Auditor preparing for property appeals

Back to Article
Back to Article

Auditor preparing for property appeals

By Jessica Johnston, Assistant News Director

A six year-long, state-mandated parcel reappraisal process sent some property values into upsetting numbers for Muskingum County residents.

Around 500 people filed formal complaints regarding their disapproval of the completed appraisals by the Board of Revisions. Muskingum County Auditor Debra Nye said the county was estimating — based on reactions from surrounding counties — about double the amount of complaints it actually received.

In October, public meetings were held throughout the county to help residents further understand the reappraisals of their property. During a meeting with the Muskingum County Commissioners Monday morning, Nye said she believes those informal meetings were instrumental in reducing the amount of complaints that were anticipated.

Of the hundreds of complaints the Board of Revisions received, many were able to resolved informally and without any legal action. With the remaining complaints, residents have the opportunity to attend a hearing and legally appeal through the Muskingum County Court of Common Pleas or the Ohio Board of Tax Appeals.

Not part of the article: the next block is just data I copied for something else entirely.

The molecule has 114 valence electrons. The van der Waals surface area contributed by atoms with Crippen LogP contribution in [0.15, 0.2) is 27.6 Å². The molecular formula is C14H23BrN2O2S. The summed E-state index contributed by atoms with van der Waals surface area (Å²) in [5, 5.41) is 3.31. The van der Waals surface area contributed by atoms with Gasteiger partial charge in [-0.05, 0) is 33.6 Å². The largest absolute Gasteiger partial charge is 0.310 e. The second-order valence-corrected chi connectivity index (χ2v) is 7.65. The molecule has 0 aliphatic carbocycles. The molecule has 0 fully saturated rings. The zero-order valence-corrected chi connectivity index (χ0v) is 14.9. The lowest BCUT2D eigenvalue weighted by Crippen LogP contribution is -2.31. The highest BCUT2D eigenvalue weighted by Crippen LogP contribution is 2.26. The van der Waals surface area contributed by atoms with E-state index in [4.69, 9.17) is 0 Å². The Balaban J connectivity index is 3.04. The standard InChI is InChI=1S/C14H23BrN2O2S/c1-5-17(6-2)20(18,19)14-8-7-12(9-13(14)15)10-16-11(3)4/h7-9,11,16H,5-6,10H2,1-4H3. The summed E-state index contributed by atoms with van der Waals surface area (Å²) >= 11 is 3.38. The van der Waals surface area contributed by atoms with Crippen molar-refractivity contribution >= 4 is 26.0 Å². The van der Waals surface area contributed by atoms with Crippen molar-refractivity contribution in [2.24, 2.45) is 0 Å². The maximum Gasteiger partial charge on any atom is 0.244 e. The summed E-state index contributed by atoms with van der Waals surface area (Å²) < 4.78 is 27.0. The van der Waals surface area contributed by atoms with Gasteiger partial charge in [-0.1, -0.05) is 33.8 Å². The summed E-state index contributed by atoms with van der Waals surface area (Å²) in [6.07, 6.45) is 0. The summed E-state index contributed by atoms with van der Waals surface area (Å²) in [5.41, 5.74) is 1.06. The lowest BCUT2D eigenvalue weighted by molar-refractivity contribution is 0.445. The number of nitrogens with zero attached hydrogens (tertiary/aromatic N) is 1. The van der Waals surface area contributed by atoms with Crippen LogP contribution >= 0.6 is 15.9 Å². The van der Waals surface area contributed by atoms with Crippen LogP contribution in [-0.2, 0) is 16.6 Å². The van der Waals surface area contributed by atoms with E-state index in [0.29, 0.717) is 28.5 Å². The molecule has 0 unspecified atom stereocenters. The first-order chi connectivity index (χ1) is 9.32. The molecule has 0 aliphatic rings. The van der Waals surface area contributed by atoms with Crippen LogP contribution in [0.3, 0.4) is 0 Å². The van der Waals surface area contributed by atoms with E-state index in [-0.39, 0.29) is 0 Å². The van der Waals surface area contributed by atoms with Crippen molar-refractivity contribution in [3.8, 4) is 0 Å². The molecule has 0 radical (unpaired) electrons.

“People are going to the Board of Revision to do, with regards to complaints against real property, after the Board of Revisions issues their ruling as to what it is they have the opportunity to appeal that,” Assistant Prosecuting Attorney Mark Zanghi said.

Nye said outside counsel is typically sought out rather than going through the Prosecutor’s Office. She’s planning to work with Rich and Gillis Law Group out of Dublin. 

The firm focuses nearly 100 percent of its law practice to tax appeals and represents many school districts and government agencies through those processes. Zanghi said the Prosecutor’s Officer prefers to defer the responsibility to the firm due to Rich and Gillis’ expertise in the area of tax appeal.

Although Nye was meeting with the commissioners to get approval for retaining an attorney, Zanghi said it’s unpredictable how many residents will choose to go through the legal process of appealing their assessments.